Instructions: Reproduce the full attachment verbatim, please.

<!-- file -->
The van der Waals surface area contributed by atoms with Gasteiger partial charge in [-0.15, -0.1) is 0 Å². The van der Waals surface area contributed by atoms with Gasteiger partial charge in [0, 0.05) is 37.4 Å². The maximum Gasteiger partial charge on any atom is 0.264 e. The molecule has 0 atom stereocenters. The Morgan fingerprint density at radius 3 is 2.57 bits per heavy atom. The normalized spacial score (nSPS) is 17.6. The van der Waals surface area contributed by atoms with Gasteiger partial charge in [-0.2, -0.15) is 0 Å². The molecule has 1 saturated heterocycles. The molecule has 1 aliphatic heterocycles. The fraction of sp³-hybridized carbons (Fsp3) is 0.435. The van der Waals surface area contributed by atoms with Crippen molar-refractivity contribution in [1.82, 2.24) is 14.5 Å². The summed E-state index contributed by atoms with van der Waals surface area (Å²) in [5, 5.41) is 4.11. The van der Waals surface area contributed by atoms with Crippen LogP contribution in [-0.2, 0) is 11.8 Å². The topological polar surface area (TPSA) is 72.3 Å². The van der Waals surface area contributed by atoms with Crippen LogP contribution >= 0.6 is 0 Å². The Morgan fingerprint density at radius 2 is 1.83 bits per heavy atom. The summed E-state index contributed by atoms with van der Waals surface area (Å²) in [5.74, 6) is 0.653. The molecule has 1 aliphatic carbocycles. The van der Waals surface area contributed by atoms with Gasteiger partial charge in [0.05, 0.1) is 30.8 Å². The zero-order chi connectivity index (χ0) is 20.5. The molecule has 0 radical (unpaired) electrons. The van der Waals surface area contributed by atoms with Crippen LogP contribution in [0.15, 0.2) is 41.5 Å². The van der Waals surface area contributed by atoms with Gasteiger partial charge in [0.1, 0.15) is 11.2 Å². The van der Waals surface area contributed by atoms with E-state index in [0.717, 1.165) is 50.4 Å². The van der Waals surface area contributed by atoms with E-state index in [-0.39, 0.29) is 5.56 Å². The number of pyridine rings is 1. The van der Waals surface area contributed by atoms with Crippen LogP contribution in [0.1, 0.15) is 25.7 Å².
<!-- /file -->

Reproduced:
The van der Waals surface area contributed by atoms with Gasteiger partial charge in [-0.15, -0.1) is 0 Å². The van der Waals surface area contributed by atoms with Gasteiger partial charge in [0, 0.05) is 37.4 Å². The maximum Gasteiger partial charge on any atom is 0.264 e. The molecule has 0 atom stereocenters. The Morgan fingerprint density at radius 3 is 2.57 bits per heavy atom. The normalized spacial score (nSPS) is 17.6. The van der Waals surface area contributed by atoms with Gasteiger partial charge in [-0.2, -0.15) is 0 Å². The molecule has 1 saturated heterocycles. The molecule has 1 aliphatic heterocycles. The fraction of sp³-hybridized carbons (Fsp3) is 0.435. The van der Waals surface area contributed by atoms with Crippen molar-refractivity contribution in [1.82, 2.24) is 14.5 Å². The summed E-state index contributed by atoms with van der Waals surface area (Å²) in [5, 5.41) is 4.11. The van der Waals surface area contributed by atoms with Crippen LogP contribution in [-0.2, 0) is 11.8 Å². The topological polar surface area (TPSA) is 72.3 Å². The van der Waals surface area contributed by atoms with Crippen LogP contribution >= 0.6 is 0 Å². The Morgan fingerprint density at radius 2 is 1.83 bits per heavy atom. The summed E-state index contributed by atoms with van der Waals surface area (Å²) in [5.74, 6) is 0.653. The molecule has 1 aliphatic carbocycles. The van der Waals surface area contributed by atoms with Gasteiger partial charge in [0.05, 0.1) is 30.8 Å². The zero-order chi connectivity index (χ0) is 20.5. The molecule has 0 radical (unpaired) electrons. The van der Waals surface area contributed by atoms with Crippen LogP contribution in [0.15, 0.2) is 41.5 Å². The van der Waals surface area contributed by atoms with Gasteiger partial charge in [0.1, 0.15) is 11.2 Å². The van der Waals surface area contributed by atoms with E-state index in [0.717, 1.165) is 50.4 Å². The van der Waals surface area contributed by atoms with E-state index in [-0.39, 0.29) is 5.56 Å². The number of pyridine rings is 1. The van der Waals surface area contributed by atoms with Crippen LogP contribution in [0.1, 0.15) is 25.7 Å².